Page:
Emotional development and sense of self
A person’s sense of self is strongly inﬂuenced by their perception of themselves. Knowing that they can be successful at what they do allows children to feel competent and conﬁdent – which in turn affects their emotional development.
Children who don’t have many experiences of success, more often have to cope with disappointment, which can lead to development of a negative sense of self. By learning to value their own strengths and efforts, as well as those of others, children and young people develop resilience to bounce back from challenges and hardship.
You can support children and young people’s emotional development by showing understanding of their feelings and by offering encouragement and speciﬁc praise for their efforts.
How can you support emotional development in children and young people?
Providing effective support for children and young people’s emotional development starts with paying attention to their feelings and noticing how they manage them. Many schools and early learning services incorporate specific programs to teach social and emotional skills. These skills can also be taught and learned through everyday interactions.
Tune in to children and young people’s feelings and emotions
Some emotions are easily identiﬁed, while others are less obvious. Tuning into children and young people’s emotions involves looking at their body language, listening to what they are saying and how they are saying it, and observing their behaviour. This allows you to respond more effectively to children and young people’s needs and to offer more speciﬁc guidance to help them manage their emotions.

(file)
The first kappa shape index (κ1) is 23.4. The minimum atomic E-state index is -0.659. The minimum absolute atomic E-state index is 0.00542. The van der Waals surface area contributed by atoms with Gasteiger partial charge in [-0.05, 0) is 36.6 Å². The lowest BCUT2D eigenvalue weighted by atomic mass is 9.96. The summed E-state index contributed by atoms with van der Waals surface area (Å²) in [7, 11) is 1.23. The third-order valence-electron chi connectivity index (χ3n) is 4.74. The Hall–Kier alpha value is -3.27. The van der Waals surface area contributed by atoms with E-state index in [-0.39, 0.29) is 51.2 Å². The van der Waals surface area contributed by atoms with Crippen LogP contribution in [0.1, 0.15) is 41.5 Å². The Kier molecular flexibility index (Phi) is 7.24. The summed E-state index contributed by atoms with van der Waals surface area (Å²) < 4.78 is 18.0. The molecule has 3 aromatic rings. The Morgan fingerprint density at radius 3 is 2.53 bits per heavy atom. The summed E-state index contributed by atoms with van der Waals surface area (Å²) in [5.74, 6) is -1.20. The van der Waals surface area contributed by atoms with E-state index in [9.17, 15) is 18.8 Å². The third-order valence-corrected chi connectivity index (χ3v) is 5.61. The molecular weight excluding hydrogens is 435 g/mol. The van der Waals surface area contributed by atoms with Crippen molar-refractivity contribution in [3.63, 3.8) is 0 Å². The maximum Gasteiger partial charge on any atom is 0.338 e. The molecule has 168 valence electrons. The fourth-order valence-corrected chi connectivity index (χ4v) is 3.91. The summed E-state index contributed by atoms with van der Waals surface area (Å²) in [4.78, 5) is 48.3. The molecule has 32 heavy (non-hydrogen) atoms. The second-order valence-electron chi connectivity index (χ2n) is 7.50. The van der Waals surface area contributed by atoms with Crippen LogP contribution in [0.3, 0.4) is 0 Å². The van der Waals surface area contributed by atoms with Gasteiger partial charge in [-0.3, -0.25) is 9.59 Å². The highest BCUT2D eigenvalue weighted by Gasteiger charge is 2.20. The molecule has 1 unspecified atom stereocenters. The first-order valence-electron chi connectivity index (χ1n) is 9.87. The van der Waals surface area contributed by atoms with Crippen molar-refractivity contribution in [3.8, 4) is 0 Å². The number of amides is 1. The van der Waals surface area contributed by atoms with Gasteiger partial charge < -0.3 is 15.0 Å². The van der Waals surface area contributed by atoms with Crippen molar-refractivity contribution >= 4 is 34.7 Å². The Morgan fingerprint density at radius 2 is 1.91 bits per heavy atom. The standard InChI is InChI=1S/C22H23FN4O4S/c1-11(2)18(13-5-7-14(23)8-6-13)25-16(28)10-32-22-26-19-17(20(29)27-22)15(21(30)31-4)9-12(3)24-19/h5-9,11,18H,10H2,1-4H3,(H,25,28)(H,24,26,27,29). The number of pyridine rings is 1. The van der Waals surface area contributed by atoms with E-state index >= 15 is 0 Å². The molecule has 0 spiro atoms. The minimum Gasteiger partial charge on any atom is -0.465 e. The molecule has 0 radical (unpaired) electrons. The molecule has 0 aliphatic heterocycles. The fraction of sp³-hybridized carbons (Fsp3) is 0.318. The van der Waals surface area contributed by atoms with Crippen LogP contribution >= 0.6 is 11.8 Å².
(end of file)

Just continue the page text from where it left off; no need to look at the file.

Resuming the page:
Help children and young people recognise and understand emotions
Talking to children and young people and teaching them about emotions helps them to become more aware of their own emotions as well as those of others.
Set limits on inappropriate expression of emotions
Let children and young people to know that it’s normal and OK to have a range of emotions and feelings. While acknowledging children and young people’s emotions, it’s also important to set limits on aggressive, unsafe or inappropriate behaviours.
Be a role model
Children and young people learn about emotions and how to express and manage them through their interactions and observations of watching others – especially family members and school staff. Showing children and young people the ways you understand and manage emotions helps them learn from your example. If you lose your temper, apologise and show how you might make amends.
Be You Professional Learning
Check out content on social and emotional learning (SEL) and teaching for resilience in the Learning Resilience domain.
National Scientific Council on the Developing Child (2004). Young children develop in an environment of relationships. Boston: Harvard University. Retrieved from http://developingchild.harvard.edu/resources/wp1/.
Shonkoff, J.P., & Phillips, D.A. (2000). From neurons to neighbourhoods: The science of early childhood development. Washington: National Academy Press.
Social and emotional learning (SEL) helps us understand and manage our emotions, set and achieve goals and feel good about ourselves.